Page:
Golden week fails to lift Hong Kong sales figures
Lacklustre National Day holiday golden week sales barely lifted Hong Kong's retail sales figures last month, according to statistics released yesterday by the Hong Kong Retail Management Association.
The initial estimate for citywide retail sales for the month was HK$37.8 billion, up 6.3 per cent year on year.
Last month performed just slightly better than September, when retail sales growth was at its slowest this year at just 5 per cent.
The volume of retail sales for the past three months fell 3.1 per cent when compared with the preceding three-month period.
The latest monthly figures once again highlighted Hong Kong retailers' reliance on mainland spenders.
Association chairwoman Caroline Mak Sui-king said staples such as food, cars, tobacco and alcohol, electronics and furniture were either flat or negative while the best-performing categories, such as medicine and cosmetics, which saw 11.7 per cent growth, did so on the back of mainland tourist spending.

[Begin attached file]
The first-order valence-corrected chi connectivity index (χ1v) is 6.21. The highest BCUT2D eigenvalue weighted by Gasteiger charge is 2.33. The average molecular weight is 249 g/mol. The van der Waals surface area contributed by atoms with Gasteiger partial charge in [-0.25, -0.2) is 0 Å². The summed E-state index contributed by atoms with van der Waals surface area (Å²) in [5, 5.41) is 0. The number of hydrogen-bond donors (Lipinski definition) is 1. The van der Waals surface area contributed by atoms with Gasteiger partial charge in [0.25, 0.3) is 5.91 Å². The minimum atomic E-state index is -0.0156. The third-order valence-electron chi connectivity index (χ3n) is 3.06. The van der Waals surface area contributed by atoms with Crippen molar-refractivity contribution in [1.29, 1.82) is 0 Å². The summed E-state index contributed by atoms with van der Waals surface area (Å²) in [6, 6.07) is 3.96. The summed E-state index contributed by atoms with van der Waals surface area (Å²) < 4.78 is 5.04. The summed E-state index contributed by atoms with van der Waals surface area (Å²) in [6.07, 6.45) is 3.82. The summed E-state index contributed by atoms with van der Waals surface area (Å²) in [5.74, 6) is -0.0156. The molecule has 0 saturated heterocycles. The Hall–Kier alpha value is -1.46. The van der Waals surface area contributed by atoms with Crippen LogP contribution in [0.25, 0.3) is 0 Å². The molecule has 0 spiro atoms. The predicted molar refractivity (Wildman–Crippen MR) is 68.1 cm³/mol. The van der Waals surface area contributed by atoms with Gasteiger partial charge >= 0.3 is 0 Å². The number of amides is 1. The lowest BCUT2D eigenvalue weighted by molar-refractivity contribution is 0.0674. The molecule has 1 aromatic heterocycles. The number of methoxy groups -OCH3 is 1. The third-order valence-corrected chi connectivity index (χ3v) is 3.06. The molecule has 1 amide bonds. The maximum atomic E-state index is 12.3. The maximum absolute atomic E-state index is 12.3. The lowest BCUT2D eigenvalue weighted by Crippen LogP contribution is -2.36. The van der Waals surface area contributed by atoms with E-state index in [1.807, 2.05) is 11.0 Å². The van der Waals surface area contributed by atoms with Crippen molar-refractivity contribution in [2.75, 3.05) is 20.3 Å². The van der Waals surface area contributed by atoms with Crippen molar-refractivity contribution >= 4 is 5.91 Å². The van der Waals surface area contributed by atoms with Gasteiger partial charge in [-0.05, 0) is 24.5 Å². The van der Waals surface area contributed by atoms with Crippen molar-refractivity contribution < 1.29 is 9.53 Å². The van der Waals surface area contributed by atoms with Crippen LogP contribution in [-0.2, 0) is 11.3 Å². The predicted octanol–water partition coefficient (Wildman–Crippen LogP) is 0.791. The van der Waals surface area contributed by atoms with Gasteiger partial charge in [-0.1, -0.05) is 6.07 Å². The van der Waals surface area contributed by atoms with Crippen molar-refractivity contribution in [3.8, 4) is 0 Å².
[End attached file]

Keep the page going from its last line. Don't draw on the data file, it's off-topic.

The worst performers were electronics and photographic equipment, which fell 13.8 per cent year on year, and furniture and fixtures, which were down 10 per cent.
Jewellery, watches and valuable gifts, which grew the fastest, rose 16.8 per cent by volume but just 10.7 per cent by value, indicating that the average price of products sold had become cheaper.
"It matches the trend of fewer tourists from mainland tier-one cities coming and more tourists from outside tier-one cities," Mak said.
The outlook for the next few months is soft amid unusually warm weather and because Christmas falls close to Lunar New Year, which is on January 31.
Although department stores saw sales grow 9.7 per cent last month, Mak predicted weak results this month.
"Department stores really are influenced by weather," she said. "They sell a lot of seasonal things such as clothes, blankets or electronics like heaters. November was so warm, there was definitely an impact.
"I'm not sure that this last week, which finally became cold, was able to boost sales."
Mak said the short gap between Christmas and Lunar New Year would make life difficult for retailers, with Lunar New Year best for consumer spending when it fell in mid-February.